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Publication# Maximum-Likelihood Identification of Sampled Gaussian Processes

Abstract

This work considers sampled data of continuous-domain Gaussian processes. We derive a maximum-likelihood estimator for identifying autoregressive moving average parameters while incorporating the sampling process into the problem formulation. The proposed identification approach introduces exponential models for both the continuous and the sampled processes. We construct a likelihood function from a digitally-filtered version of the available data which is asymptotically exact. This function has several local minima that originate from aliasing, plus a global minimum that corresponds to the maximum-likelihood estimator. We further compare the performance of the proposed algorithm with other currently available methods.

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Related concepts (3)

Data

In common usage and statistics, data (USˈdætə; UKˈdeɪtə) is a collection of discrete or continuous values that convey information, describing the quantity, quality, fact, statistics, other basic units of meaning, or simply sequences of symbols that may be further interpreted formally. A datum is an individual value in a collection of data. Data is usually organized into structures such as tables that provide additional context and meaning, and which may themselves be used as data in larger structures.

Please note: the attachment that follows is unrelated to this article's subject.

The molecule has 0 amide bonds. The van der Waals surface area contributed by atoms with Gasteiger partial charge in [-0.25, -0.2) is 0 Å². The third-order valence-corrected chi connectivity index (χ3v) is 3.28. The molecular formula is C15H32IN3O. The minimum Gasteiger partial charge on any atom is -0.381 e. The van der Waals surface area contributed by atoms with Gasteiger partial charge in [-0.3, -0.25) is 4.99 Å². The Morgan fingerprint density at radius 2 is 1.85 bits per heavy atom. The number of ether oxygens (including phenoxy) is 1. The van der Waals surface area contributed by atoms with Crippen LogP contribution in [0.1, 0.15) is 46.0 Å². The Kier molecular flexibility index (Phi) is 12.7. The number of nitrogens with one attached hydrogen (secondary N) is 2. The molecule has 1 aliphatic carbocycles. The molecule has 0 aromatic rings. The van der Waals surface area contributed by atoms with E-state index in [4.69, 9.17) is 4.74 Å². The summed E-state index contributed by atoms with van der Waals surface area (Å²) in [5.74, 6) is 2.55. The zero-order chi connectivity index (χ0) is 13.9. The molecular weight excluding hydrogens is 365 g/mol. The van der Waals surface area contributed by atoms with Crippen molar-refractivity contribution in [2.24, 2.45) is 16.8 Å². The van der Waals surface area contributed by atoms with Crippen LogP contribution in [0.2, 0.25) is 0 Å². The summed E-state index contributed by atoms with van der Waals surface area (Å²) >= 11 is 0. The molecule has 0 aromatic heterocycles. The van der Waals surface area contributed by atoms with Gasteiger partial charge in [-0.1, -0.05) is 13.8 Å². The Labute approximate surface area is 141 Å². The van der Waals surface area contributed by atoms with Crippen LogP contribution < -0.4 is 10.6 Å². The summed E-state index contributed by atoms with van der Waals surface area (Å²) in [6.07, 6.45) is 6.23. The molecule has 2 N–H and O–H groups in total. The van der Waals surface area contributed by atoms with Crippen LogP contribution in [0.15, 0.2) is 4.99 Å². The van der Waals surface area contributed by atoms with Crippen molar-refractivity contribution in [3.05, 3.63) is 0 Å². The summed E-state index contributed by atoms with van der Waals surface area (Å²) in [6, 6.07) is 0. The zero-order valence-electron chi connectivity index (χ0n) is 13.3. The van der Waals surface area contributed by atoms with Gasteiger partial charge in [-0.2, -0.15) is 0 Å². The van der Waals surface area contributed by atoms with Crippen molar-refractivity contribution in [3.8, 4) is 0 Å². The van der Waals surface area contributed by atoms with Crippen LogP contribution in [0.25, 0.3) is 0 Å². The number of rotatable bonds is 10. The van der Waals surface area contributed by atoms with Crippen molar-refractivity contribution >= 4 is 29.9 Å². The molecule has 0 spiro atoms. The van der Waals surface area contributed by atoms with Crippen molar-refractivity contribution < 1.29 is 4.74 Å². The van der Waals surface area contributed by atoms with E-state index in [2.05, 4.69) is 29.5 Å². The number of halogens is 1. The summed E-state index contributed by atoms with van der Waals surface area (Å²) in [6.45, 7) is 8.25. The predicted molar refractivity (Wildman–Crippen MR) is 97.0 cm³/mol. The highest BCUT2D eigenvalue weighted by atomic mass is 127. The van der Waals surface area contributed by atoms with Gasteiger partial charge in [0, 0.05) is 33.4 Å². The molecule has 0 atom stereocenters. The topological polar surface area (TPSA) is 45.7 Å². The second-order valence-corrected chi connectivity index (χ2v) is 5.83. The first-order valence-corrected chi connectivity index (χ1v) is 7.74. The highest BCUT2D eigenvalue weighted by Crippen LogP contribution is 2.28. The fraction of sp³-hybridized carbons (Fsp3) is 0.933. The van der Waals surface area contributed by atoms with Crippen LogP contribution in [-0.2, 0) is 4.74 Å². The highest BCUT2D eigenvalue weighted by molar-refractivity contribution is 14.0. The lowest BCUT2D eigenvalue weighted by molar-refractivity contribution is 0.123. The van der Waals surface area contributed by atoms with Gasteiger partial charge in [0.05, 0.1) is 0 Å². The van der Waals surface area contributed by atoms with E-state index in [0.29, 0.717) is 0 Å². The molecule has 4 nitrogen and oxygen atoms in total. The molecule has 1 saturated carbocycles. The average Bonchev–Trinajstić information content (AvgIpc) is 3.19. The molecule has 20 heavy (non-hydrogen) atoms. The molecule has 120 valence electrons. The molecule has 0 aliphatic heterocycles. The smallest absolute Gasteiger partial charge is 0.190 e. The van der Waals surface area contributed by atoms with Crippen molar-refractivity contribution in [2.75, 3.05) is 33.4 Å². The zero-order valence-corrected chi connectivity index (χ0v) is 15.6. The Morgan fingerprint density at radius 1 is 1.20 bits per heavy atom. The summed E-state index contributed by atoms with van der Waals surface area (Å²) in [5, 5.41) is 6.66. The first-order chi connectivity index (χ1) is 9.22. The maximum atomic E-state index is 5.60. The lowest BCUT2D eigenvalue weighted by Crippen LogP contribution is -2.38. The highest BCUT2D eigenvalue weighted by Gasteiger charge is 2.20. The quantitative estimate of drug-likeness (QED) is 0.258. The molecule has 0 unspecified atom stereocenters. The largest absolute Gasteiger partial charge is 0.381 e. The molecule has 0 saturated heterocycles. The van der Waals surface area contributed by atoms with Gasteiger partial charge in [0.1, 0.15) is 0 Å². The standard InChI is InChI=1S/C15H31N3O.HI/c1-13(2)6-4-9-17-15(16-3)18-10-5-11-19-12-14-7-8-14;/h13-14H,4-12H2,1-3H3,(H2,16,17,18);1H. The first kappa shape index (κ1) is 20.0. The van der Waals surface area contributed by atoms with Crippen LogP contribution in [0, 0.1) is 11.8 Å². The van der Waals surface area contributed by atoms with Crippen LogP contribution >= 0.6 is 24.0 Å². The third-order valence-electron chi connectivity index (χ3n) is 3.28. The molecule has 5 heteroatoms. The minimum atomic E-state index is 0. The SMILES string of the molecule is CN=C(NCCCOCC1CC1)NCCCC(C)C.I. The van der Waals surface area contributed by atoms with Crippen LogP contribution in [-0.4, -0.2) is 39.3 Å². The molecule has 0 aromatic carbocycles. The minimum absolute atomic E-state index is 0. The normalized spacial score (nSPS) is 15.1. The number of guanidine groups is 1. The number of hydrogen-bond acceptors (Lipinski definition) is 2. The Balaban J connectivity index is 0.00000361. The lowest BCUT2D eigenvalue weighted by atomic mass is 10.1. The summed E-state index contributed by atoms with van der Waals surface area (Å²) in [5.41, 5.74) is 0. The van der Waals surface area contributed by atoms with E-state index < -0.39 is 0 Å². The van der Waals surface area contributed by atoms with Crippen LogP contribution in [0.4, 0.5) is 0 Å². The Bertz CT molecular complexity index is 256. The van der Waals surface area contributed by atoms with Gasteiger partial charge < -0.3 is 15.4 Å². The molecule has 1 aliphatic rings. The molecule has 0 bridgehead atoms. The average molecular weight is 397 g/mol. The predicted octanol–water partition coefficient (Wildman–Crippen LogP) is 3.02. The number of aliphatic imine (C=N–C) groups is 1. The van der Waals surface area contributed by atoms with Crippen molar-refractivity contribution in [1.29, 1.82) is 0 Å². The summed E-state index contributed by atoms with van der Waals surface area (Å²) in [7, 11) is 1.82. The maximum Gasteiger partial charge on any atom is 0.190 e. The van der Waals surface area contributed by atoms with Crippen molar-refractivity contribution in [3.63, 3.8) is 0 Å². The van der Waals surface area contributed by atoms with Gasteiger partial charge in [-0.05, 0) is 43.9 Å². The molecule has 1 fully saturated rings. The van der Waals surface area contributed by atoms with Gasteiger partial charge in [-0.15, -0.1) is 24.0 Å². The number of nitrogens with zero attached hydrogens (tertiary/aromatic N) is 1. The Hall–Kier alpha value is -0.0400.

Sampling (signal processing)

In signal processing, sampling is the reduction of a continuous-time signal to a discrete-time signal. A common example is the conversion of a sound wave to a sequence of "samples". A sample is a value of the signal at a point in time and/or space; this definition differs from the term's usage in statistics, which refers to a set of such values. A sampler is a subsystem or operation that extracts samples from a continuous signal. A theoretical ideal sampler produces samples equivalent to the instantaneous value of the continuous signal at the desired points.

Maximum likelihood estimation

In statistics, maximum likelihood estimation (MLE) is a method of estimating the parameters of an assumed probability distribution, given some observed data. This is achieved by maximizing a likelihood function so that, under the assumed statistical model, the observed data is most probable. The point in the parameter space that maximizes the likelihood function is called the maximum likelihood estimate. The logic of maximum likelihood is both intuitive and flexible, and as such the method has become a dominant means of statistical inference.